Supersolids are solid materials such as crystals, which display superfluid properties like those of liquid helium-4. These would include a frictionless flow of molecules in the solid. Since the 1970's scientists struggled to find a supersolid, though not through want of trying. However in 2004 physicists at Pennsylvania University, Moses Chan and Eun-Seong Kim claim to have found supersolid properties in helium-4 which they super cooled to temperatures approaching absolute zero. They used a piece of equipment called a torsional oscillator (Fig. 4) to 'shake' the solid and see how it reacted. Below 175 milliKelvin they believe the material entered a supersolid state where the particles are continually flowing, without friction, but because they are all in the same quantum state they remain a solid. In order to prove this was the case Chan repeated the experiment with helium-3, which is not a boson, and as expected no supersolidity was found.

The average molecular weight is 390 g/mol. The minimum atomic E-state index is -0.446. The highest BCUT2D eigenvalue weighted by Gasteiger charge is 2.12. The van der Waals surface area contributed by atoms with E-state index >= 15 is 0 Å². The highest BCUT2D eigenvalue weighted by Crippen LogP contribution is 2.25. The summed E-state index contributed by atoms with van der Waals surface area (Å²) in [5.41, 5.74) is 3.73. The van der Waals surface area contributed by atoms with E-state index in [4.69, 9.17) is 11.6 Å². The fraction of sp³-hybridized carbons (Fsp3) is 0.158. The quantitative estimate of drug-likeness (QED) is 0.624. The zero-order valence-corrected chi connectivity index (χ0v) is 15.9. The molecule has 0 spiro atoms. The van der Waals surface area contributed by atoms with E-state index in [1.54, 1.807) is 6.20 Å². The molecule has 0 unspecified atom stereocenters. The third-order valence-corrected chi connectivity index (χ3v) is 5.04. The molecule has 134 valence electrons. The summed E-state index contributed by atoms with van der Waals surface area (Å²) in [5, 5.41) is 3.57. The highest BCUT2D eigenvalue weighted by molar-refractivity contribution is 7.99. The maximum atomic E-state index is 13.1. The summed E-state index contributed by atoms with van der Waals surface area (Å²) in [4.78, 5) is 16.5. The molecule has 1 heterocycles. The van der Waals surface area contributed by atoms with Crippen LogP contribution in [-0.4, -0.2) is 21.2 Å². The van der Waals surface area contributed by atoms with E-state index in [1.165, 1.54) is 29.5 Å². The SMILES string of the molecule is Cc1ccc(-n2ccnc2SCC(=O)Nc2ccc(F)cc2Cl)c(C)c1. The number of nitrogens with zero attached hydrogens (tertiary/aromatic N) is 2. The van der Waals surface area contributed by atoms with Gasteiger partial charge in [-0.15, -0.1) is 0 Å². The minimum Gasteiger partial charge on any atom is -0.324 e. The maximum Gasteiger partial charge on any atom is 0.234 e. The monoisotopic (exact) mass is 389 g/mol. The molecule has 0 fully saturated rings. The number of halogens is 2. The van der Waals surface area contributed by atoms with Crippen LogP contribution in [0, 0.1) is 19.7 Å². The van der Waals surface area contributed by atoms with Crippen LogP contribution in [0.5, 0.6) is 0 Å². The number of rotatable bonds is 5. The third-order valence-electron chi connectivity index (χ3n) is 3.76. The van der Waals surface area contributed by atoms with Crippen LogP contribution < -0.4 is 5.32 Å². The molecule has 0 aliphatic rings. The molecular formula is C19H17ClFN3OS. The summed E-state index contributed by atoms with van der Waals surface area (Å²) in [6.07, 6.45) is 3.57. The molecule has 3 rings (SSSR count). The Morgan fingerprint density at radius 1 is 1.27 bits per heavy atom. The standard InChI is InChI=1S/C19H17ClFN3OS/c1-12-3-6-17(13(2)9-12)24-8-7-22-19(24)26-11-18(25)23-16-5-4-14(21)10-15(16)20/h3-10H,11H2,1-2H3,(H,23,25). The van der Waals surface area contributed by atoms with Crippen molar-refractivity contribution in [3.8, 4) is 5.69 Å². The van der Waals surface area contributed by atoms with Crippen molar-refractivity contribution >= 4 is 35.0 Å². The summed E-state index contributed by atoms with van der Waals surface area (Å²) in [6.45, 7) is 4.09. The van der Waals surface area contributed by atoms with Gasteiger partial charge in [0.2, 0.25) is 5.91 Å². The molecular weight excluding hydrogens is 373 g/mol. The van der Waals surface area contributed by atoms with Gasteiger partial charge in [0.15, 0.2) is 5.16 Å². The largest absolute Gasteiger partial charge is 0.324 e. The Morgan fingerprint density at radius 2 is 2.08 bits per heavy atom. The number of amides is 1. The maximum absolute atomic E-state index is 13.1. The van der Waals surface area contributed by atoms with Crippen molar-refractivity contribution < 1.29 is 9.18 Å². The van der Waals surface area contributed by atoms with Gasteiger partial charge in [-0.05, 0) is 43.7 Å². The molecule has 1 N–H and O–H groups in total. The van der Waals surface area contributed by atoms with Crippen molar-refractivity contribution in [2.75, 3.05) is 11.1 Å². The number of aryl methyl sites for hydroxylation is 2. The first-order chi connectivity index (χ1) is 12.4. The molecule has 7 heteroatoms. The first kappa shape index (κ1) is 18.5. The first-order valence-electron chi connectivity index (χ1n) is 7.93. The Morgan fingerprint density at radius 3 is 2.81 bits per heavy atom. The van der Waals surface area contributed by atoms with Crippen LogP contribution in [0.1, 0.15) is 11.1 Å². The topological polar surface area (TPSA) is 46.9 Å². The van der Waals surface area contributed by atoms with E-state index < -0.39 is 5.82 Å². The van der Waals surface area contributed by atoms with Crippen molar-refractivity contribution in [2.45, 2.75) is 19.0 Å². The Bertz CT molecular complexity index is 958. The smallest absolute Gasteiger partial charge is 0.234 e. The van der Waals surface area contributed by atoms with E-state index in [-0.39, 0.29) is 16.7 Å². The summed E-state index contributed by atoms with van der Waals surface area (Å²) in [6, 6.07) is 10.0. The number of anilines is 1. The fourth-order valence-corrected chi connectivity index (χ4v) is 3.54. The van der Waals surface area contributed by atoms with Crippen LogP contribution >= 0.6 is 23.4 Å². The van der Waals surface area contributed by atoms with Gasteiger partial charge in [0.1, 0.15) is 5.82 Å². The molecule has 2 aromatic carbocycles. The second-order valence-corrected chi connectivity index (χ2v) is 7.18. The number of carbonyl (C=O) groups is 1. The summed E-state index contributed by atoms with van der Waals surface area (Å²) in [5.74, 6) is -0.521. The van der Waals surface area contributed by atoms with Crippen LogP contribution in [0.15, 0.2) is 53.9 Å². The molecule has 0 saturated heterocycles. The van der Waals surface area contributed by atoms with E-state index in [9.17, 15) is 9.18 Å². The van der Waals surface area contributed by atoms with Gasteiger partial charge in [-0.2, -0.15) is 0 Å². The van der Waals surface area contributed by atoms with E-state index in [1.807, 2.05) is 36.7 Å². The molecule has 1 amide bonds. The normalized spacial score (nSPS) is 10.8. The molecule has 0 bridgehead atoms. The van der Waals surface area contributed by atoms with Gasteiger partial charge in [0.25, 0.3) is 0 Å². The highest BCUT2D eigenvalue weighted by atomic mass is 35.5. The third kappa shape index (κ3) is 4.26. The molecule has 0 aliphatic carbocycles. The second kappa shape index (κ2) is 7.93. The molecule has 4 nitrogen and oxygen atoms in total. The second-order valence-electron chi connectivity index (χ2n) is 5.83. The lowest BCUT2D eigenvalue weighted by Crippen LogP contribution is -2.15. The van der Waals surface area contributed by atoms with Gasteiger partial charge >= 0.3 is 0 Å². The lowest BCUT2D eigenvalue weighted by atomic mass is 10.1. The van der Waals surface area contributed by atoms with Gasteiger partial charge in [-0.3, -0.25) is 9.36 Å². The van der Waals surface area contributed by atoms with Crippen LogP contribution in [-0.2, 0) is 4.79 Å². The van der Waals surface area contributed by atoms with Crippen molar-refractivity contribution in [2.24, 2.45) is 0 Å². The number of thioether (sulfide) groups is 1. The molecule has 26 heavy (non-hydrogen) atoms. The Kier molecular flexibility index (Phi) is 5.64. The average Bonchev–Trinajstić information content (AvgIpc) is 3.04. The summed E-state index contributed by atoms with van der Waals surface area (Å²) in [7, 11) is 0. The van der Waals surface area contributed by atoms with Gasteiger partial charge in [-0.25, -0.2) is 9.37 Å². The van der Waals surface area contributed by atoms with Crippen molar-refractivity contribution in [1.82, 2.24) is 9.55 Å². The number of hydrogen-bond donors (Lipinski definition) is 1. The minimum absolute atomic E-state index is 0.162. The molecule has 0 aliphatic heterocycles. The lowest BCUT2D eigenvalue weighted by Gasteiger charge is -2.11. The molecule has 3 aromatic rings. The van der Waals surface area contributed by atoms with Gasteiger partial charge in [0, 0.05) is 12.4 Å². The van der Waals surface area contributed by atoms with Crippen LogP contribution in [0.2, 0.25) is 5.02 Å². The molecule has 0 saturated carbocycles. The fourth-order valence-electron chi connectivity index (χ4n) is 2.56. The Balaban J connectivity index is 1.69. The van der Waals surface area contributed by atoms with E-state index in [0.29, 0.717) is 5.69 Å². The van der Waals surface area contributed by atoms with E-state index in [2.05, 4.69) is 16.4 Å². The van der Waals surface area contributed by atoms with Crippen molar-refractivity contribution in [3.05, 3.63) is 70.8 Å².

However, views as to whether this is true are conflicting. Other physicists writing in Nature have argued that when repeating the same experiment they did obtain similar results, but not all the time. There are also conflicting views on what would cause the supersolidity. Some groups found that heating and cooling the solid to remove imperfections removed the supersolidity, which is what would be expected, while others found this was not the case.

Ultimately supersolids are still not fully understood, or even a certainty. However, it seems like only a matter of time before Chan and Kim's work is built on and either supersolids are definitively proven or it is shown that perhaps more research is required.